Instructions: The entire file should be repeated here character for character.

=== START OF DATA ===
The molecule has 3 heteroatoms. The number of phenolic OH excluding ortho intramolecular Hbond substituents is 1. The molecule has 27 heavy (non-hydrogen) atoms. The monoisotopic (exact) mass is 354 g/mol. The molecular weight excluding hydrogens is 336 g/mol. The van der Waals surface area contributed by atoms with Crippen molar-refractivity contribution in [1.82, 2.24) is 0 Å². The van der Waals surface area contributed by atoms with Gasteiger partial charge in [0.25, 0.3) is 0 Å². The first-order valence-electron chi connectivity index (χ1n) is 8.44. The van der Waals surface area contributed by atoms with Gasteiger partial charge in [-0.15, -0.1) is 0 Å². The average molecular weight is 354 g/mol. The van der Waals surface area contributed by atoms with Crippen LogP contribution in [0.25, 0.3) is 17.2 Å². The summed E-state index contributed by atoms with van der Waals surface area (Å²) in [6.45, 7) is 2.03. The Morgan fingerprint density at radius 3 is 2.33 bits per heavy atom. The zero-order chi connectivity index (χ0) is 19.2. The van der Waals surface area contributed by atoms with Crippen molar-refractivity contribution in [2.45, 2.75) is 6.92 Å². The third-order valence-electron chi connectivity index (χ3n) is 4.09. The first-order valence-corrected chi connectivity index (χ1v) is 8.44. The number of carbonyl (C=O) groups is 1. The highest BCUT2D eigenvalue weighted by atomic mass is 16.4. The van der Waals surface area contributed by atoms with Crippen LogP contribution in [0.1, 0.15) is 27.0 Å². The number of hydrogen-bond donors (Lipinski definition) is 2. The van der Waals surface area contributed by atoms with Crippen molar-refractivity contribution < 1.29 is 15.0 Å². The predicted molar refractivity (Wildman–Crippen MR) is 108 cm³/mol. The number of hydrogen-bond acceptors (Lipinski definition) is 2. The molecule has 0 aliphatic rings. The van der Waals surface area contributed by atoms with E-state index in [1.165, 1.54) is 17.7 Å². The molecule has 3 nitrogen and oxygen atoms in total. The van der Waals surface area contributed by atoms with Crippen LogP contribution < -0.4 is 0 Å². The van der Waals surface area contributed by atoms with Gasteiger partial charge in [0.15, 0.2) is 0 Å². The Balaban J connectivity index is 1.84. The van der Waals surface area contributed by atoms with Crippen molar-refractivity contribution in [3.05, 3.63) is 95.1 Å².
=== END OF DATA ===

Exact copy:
The molecule has 3 heteroatoms. The number of phenolic OH excluding ortho intramolecular Hbond substituents is 1. The molecule has 27 heavy (non-hydrogen) atoms. The monoisotopic (exact) mass is 354 g/mol. The molecular weight excluding hydrogens is 336 g/mol. The van der Waals surface area contributed by atoms with Crippen molar-refractivity contribution in [1.82, 2.24) is 0 Å². The van der Waals surface area contributed by atoms with Gasteiger partial charge in [0.25, 0.3) is 0 Å². The first-order valence-electron chi connectivity index (χ1n) is 8.44. The van der Waals surface area contributed by atoms with Gasteiger partial charge in [-0.15, -0.1) is 0 Å². The average molecular weight is 354 g/mol. The van der Waals surface area contributed by atoms with Crippen LogP contribution in [0.25, 0.3) is 17.2 Å². The summed E-state index contributed by atoms with van der Waals surface area (Å²) in [6.45, 7) is 2.03. The Morgan fingerprint density at radius 3 is 2.33 bits per heavy atom. The zero-order chi connectivity index (χ0) is 19.2. The van der Waals surface area contributed by atoms with Crippen molar-refractivity contribution in [2.45, 2.75) is 6.92 Å². The third-order valence-electron chi connectivity index (χ3n) is 4.09. The first-order valence-corrected chi connectivity index (χ1v) is 8.44. The number of carbonyl (C=O) groups is 1. The highest BCUT2D eigenvalue weighted by atomic mass is 16.4. The van der Waals surface area contributed by atoms with Crippen LogP contribution in [0.1, 0.15) is 27.0 Å². The number of hydrogen-bond donors (Lipinski definition) is 2. The van der Waals surface area contributed by atoms with Crippen molar-refractivity contribution < 1.29 is 15.0 Å². The predicted molar refractivity (Wildman–Crippen MR) is 108 cm³/mol. The number of hydrogen-bond acceptors (Lipinski definition) is 2. The molecule has 0 aliphatic rings. The van der Waals surface area contributed by atoms with E-state index in [1.165, 1.54) is 17.7 Å². The molecule has 3 nitrogen and oxygen atoms in total. The van der Waals surface area contributed by atoms with Crippen LogP contribution < -0.4 is 0 Å². The van der Waals surface area contributed by atoms with Gasteiger partial charge in [0.15, 0.2) is 0 Å². The Balaban J connectivity index is 1.84. The van der Waals surface area contributed by atoms with Crippen molar-refractivity contribution in [3.05, 3.63) is 95.1 Å².